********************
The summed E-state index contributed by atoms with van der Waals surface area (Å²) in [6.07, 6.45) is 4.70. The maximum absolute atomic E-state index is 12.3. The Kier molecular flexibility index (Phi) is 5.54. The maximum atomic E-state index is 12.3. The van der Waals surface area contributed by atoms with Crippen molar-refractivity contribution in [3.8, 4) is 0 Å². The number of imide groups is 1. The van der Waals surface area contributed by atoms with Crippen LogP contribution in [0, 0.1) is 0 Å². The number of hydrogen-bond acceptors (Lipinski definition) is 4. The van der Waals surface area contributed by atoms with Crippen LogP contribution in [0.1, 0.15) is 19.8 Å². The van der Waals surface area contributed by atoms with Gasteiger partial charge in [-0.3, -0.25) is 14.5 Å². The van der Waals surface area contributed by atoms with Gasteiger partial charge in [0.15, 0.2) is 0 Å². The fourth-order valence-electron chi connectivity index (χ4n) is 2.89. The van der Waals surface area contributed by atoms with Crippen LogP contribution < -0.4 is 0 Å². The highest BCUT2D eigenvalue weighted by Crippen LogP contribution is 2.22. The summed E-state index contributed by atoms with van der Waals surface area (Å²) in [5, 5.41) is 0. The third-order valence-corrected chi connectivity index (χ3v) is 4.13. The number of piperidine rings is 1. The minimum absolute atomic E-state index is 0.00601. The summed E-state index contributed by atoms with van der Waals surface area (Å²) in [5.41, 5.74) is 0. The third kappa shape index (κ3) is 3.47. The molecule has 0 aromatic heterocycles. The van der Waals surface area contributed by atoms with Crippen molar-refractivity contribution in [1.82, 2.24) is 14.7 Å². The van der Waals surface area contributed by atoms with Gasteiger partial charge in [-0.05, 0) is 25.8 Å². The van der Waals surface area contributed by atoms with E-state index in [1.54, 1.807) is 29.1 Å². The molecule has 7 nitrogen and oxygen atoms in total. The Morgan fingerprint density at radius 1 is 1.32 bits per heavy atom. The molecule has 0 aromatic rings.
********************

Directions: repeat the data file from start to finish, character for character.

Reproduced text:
The summed E-state index contributed by atoms with van der Waals surface area (Å²) in [6.07, 6.45) is 4.70. The maximum absolute atomic E-state index is 12.3. The Kier molecular flexibility index (Phi) is 5.54. The maximum atomic E-state index is 12.3. The van der Waals surface area contributed by atoms with Crippen molar-refractivity contribution in [3.8, 4) is 0 Å². The number of imide groups is 1. The van der Waals surface area contributed by atoms with Crippen LogP contribution in [0, 0.1) is 0 Å². The number of hydrogen-bond acceptors (Lipinski definition) is 4. The van der Waals surface area contributed by atoms with Crippen LogP contribution in [0.1, 0.15) is 19.8 Å². The van der Waals surface area contributed by atoms with Gasteiger partial charge in [-0.3, -0.25) is 14.5 Å². The van der Waals surface area contributed by atoms with Gasteiger partial charge in [0.15, 0.2) is 0 Å². The fourth-order valence-electron chi connectivity index (χ4n) is 2.89. The van der Waals surface area contributed by atoms with Crippen LogP contribution < -0.4 is 0 Å². The highest BCUT2D eigenvalue weighted by Crippen LogP contribution is 2.22. The summed E-state index contributed by atoms with van der Waals surface area (Å²) in [5, 5.41) is 0. The third-order valence-corrected chi connectivity index (χ3v) is 4.13. The number of piperidine rings is 1. The minimum absolute atomic E-state index is 0.00601. The summed E-state index contributed by atoms with van der Waals surface area (Å²) in [5.41, 5.74) is 0. The third kappa shape index (κ3) is 3.47. The molecule has 0 aromatic heterocycles. The van der Waals surface area contributed by atoms with Crippen molar-refractivity contribution in [1.82, 2.24) is 14.7 Å². The van der Waals surface area contributed by atoms with Gasteiger partial charge in [-0.05, 0) is 25.8 Å². The van der Waals surface area contributed by atoms with E-state index in [1.54, 1.807) is 29.1 Å². The molecule has 7 nitrogen and oxygen atoms in total. The Morgan fingerprint density at radius 1 is 1.32 bits per heavy atom. The molecule has 0 aromatic rings.